by Victoria Moran
posted Oct 06, 2020
I went to The Raj, an Ayurvedic spa in Fairfield, Iowa, in 1994. That started a love affair with this ancient healthcare and healthy living system from India. I’ve periodically departed from it over the years, but Ayurveda never fails, when I return to it, to bless me with vitality, balance, and calm. With autumn upon us — and some unique stressors active in many people’s lives — comforting practices and foods are especially attractive, and Ayurveda has been serving these up for at least 3,000 years.
The basics of Ayurveda state that our physical and mental wellbeing is intimately connected to nature and her cycles — daily, seasonally, and through the seasons of our lives. The closer we align with these cycles, the healthier we’ll be. To that end, Ayurveda recommends:
- An early, light supper that will be fully digested before an early bedtime — ideally, 9:30 or 10 pm.
- Oiling our feet before going to bed to promote sleeping peacefully through the night. To do this, heat sesame oil (Ayurveda loves sesame, but olive or almond oil is fine too) in a tea-light burner or by placing a small bottle of oil in a mug of hot water. Then massage each foot and ankle for a minute or two, put on cotton socks, and call it a night — a good one.
- Awakening early: just before the sun is the classic teaching, but 6 a.m. is a reasonable goal
- Cleaning your tongue upon arising with a silver, copper, or stainless steel tongue scraper (this removes the ama, metabolic debris, that’s collected overnight)
- And then drinking 16 ounces of so of warm or hot water; adding a little lemon or lime juice is another option, or having a soothing herbal tea, such as ginger, works also. Done consistently over time, this should ensure a morning bowel movement and make regularity, well, a regular thing.
There are Ayurvedic prescriptions for every aspect of self-care, and there are also dietary suggestions to keep the calm and healing going. A couple that I’m loving this fall are:
Health-Enhancing Morning Chai
1/2 cup water, boiling
1 bag black tea (substitute Roobois to be caffeine-free)
1 cup non-dairy milk
10 almonds, soaked overnight, with the skins popped off
2 whole dates, soaked overnight, pitted and chopped
1/4 tsp. each: powered ginger, cinnamon, cardamom
1/8 tsp. ground clove
Steep the black tea in a large mug using only 1/2 cup boiling water. Bring all other ingredients to a low boil in a pot on the stove. Blend the milk-and-spice mixture. (Be extremely careful whenever blending hot liquids; be sure the blender lid is secure, and for added protection hold it on, covering the lid with a dish towel.) Add frothy milk mixture to the strong tea. Having this in the morning is like waking up to heaven.
Kitchari for One or Two
Kitchari is Ayurvedic porridge designed to be easy on the digestion. Ayurvedic doctors will sometimes prescribe a 3-to-5-day kitchari cleanse — stewed apples for breakfast, kitchari by itself for lunch and dinner. Use of white rice is advised in cases of noticeable digestive imbalance, brown rice otherwise.
1/4 cup white or brown basmati rice
1/4 cup split mung dal or split lentils
2-3 cups vegetable broth or water (depending on whether you’re looking more for soup or stew)
1 teaspoon avocado oil
1/2 teaspoon grated or finely chopped ginger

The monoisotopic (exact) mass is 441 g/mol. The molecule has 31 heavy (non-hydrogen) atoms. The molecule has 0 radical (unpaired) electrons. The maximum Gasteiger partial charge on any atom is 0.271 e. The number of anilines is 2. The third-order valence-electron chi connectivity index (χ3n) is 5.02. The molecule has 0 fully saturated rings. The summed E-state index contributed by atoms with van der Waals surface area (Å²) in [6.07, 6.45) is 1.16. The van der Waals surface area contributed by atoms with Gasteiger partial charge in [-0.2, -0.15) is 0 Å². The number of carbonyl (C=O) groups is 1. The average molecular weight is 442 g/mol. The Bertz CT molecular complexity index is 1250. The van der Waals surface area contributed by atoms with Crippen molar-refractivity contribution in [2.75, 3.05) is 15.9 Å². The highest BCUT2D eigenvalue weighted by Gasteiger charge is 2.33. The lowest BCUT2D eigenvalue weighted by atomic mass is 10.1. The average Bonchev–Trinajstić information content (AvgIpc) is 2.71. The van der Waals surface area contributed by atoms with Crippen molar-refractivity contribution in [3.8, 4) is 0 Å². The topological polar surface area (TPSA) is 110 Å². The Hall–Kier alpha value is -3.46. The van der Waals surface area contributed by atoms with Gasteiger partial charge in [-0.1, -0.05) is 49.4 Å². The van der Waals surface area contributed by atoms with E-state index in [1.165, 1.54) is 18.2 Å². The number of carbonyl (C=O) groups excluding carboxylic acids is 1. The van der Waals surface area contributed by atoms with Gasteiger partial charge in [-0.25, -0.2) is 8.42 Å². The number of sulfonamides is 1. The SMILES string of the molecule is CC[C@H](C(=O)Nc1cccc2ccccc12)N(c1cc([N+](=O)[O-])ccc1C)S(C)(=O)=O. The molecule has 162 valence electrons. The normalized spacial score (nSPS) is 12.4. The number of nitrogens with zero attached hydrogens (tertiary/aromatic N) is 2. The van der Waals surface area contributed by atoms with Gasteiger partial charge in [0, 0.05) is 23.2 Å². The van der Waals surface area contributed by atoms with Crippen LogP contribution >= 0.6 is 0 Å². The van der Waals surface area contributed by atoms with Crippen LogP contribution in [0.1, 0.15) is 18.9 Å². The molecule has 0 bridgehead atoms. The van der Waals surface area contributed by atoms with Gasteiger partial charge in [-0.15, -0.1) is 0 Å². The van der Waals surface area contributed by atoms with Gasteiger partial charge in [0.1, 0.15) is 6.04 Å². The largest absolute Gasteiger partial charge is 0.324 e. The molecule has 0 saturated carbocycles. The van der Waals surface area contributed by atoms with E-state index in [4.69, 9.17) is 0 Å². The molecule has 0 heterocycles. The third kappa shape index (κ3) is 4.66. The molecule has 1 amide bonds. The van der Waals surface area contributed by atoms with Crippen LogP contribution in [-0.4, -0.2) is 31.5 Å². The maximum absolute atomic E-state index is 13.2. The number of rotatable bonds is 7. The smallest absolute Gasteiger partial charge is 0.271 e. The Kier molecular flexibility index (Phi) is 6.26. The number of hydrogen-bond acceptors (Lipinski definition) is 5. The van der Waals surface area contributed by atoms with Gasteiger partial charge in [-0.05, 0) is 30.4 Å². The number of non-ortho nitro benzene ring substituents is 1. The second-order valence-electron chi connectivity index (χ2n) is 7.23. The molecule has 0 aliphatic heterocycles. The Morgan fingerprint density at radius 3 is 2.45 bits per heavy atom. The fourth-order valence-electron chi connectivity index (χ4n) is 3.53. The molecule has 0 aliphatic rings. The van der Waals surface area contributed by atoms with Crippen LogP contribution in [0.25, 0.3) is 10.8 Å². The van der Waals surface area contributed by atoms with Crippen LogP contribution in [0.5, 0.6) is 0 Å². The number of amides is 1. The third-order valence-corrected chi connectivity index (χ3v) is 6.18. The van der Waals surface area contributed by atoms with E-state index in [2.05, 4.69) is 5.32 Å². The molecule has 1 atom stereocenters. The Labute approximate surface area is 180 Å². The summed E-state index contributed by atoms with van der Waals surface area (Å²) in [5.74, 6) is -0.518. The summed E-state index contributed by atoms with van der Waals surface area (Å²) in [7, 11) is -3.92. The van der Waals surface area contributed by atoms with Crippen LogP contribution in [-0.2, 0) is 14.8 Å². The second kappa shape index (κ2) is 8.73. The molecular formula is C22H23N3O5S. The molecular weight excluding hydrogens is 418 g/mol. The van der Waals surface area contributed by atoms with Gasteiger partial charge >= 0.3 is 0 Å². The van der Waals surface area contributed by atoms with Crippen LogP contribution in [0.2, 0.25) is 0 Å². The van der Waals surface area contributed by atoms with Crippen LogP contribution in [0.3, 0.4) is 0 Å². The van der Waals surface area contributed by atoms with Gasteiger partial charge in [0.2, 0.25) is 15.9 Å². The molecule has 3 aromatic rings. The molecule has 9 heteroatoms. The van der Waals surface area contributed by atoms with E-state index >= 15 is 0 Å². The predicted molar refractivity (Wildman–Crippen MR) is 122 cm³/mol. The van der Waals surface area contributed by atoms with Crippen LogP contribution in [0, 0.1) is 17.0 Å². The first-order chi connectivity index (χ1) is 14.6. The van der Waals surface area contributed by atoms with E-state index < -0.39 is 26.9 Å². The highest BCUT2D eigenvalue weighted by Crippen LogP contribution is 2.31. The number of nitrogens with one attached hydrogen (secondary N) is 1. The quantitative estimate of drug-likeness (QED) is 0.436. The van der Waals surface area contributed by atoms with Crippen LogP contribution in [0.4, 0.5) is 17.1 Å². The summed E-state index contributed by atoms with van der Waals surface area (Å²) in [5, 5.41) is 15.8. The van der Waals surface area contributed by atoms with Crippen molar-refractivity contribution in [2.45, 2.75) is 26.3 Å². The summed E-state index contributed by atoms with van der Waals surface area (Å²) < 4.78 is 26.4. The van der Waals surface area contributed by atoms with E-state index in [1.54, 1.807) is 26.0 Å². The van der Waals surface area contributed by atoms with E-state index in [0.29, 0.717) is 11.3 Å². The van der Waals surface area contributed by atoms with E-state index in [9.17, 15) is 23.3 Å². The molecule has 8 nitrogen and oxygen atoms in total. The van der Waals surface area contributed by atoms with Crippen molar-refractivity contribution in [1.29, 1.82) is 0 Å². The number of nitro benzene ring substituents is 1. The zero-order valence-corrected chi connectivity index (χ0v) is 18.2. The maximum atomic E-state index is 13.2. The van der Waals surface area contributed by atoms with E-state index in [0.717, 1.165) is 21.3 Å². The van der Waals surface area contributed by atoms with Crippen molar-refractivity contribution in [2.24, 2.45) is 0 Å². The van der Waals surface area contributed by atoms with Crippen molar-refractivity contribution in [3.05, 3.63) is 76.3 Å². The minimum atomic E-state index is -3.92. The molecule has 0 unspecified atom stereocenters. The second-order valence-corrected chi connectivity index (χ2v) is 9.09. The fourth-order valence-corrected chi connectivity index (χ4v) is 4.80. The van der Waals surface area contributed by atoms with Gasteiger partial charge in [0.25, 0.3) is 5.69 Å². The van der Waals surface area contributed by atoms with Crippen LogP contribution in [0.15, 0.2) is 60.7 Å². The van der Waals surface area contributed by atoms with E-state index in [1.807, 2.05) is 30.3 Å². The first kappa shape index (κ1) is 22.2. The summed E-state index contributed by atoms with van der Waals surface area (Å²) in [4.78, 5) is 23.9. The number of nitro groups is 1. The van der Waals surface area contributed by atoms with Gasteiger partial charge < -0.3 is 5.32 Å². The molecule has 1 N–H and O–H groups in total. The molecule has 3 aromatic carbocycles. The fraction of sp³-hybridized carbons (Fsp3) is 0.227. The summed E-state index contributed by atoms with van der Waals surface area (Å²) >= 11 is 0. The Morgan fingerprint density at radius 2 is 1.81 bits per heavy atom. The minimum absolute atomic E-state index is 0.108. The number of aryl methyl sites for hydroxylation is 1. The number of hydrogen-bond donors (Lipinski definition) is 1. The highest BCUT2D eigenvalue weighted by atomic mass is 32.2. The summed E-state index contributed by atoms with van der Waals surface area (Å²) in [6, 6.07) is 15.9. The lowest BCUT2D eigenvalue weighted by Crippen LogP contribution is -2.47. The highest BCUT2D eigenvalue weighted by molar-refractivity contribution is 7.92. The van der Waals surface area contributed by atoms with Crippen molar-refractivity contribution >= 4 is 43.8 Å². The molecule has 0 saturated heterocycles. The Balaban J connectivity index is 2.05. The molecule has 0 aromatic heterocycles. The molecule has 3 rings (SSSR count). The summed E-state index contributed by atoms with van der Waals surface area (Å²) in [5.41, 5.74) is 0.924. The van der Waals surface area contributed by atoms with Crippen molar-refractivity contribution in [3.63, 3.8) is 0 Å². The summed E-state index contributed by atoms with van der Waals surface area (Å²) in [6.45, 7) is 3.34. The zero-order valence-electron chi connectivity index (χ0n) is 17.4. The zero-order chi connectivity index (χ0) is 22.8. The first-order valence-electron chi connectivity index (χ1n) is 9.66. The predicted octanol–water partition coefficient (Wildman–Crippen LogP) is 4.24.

1/4 teaspoon cumin seeds
1/4 teaspoon fennel seeds
1/4 teaspoon mustard seeds
1/4 teaspoon ground coriander
1/4 teaspoon turmeric
Vegetables of your choice (optional): add chopped sweet potato, winter squash, carrot, cauliflower, or string beans at start of cooking; add greens near the end
Salt to taste
Black pepper (don’t leave this out: it will help with the assimilation of the antioxidants in the turmeric)
Chopped cilantro for garnish (optional)
Rinse the rice and mung dal or lentils, and place in small slow cooker, along with any vegetables you’re using, except for quick-cooking greens. Add broth or water. Gently saute the spices until the seeds start to pop, and add spice mixture to other ingredients. Add greens, if you’re incuding them, in the last half hour or so, depending on which greens you’ve chosen (mature kale will need 30 minutes; baby spinach can be added at, literally, the last minute), and top with cilantro if desired. In my slow-cooker, this kitchari reaches perfection when cooked on high for 3 hours, or on low for 6. I start it when I do the breakfast dishes so it will be ready for the midday meal. Ayurveda recommends a bigger lunch and smaller dinner since agni, digestive fire, is hottest at midday. (Note: If you don’t want to make your kitchari in a slow cooker, you can use the same recipe for regular stovetop preparation.)
If you’d like to learn more about Ayurveda, I recommend the following books:
The Ayurvedic Self-Care Handbook, by Sarah Kucera (there a couple of non-vegan mentions here — traditional Ayurveda has a fondness for ghee — but there’s lots and lots of helpful, practical information in this book that focuses on Ayurvedic self-care routines)
The Ayurvedic Vegan Kitchen, by Talya Lutzker (Ayurvedic specialities with the dairy removed so you don’t have to worry about it)
Eat Feel Fresh, by Sahara Rose Ketabi (a fully plant-based cookbook and intro to Ayurveda from a young vegan)
Perfect Health, by Deepak Chopra, MD (not all food recommendations are vegan but food is small part of the book which is, overall, extremely informative and easy to digest — no pun intended!)
Victoria Moran is the founder and director of Main Street Vegan Academy, host of the Main Street Vegan Podcast, a yoga practitioner for over 50 years and a newly minted Yoga Instructor (RYT-200), having completed her training via Zoom at Ayurvedic Health Retreat. She is shown below (left) with the legendary Sharon Gannon, cofounder of Jivamukti Yoga and author of Yoga and Veganism.